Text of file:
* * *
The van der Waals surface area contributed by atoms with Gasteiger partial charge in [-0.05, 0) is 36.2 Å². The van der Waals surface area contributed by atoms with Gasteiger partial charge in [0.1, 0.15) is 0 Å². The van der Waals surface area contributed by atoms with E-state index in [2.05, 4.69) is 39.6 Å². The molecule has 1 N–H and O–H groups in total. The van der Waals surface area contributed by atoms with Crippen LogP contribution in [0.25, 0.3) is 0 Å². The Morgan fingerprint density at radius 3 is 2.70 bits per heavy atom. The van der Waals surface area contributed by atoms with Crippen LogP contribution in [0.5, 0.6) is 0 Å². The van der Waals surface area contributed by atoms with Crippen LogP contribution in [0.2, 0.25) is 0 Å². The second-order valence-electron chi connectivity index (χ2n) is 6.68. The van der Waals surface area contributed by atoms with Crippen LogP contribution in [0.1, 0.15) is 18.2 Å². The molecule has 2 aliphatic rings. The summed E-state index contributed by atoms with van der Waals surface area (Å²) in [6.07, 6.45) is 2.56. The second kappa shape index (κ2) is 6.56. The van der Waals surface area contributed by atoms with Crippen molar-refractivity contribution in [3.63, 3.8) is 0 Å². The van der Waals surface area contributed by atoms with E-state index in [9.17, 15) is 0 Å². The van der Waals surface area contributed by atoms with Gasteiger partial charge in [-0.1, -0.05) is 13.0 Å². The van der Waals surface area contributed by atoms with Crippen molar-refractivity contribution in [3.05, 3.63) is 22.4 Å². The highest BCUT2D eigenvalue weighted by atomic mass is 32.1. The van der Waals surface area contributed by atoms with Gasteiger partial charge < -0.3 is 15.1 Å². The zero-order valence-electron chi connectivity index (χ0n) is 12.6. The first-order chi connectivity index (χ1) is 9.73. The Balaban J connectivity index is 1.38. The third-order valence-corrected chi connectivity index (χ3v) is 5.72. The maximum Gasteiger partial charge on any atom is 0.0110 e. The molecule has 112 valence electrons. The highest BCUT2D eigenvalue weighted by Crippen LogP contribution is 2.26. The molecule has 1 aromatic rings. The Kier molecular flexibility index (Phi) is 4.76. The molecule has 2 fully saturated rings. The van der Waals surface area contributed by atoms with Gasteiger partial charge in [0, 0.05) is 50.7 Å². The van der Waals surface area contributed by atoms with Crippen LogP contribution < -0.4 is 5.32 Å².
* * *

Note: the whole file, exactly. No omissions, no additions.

The van der Waals surface area contributed by atoms with Gasteiger partial charge in [-0.05, 0) is 36.2 Å². The van der Waals surface area contributed by atoms with Gasteiger partial charge in [0.1, 0.15) is 0 Å². The van der Waals surface area contributed by atoms with E-state index in [2.05, 4.69) is 39.6 Å². The molecule has 1 N–H and O–H groups in total. The van der Waals surface area contributed by atoms with Crippen LogP contribution in [0.25, 0.3) is 0 Å². The Morgan fingerprint density at radius 3 is 2.70 bits per heavy atom. The van der Waals surface area contributed by atoms with Crippen LogP contribution in [0.5, 0.6) is 0 Å². The van der Waals surface area contributed by atoms with Crippen LogP contribution in [0.2, 0.25) is 0 Å². The second-order valence-electron chi connectivity index (χ2n) is 6.68. The van der Waals surface area contributed by atoms with Crippen LogP contribution in [0.1, 0.15) is 18.2 Å². The molecule has 2 aliphatic rings. The summed E-state index contributed by atoms with van der Waals surface area (Å²) in [6.07, 6.45) is 2.56. The second kappa shape index (κ2) is 6.56. The van der Waals surface area contributed by atoms with Crippen molar-refractivity contribution in [3.63, 3.8) is 0 Å². The van der Waals surface area contributed by atoms with E-state index in [9.17, 15) is 0 Å². The van der Waals surface area contributed by atoms with Gasteiger partial charge in [-0.1, -0.05) is 13.0 Å². The van der Waals surface area contributed by atoms with Crippen molar-refractivity contribution in [3.05, 3.63) is 22.4 Å². The highest BCUT2D eigenvalue weighted by atomic mass is 32.1. The van der Waals surface area contributed by atoms with Gasteiger partial charge < -0.3 is 15.1 Å². The zero-order valence-electron chi connectivity index (χ0n) is 12.6. The first-order chi connectivity index (χ1) is 9.73. The Balaban J connectivity index is 1.38. The third-order valence-corrected chi connectivity index (χ3v) is 5.72. The maximum Gasteiger partial charge on any atom is 0.0110 e. The molecule has 112 valence electrons. The highest BCUT2D eigenvalue weighted by Crippen LogP contribution is 2.26. The molecule has 1 aromatic rings. The Kier molecular flexibility index (Phi) is 4.76. The molecule has 2 fully saturated rings. The van der Waals surface area contributed by atoms with Gasteiger partial charge in [0, 0.05) is 50.7 Å². The van der Waals surface area contributed by atoms with Crippen LogP contribution < -0.4 is 5.32 Å².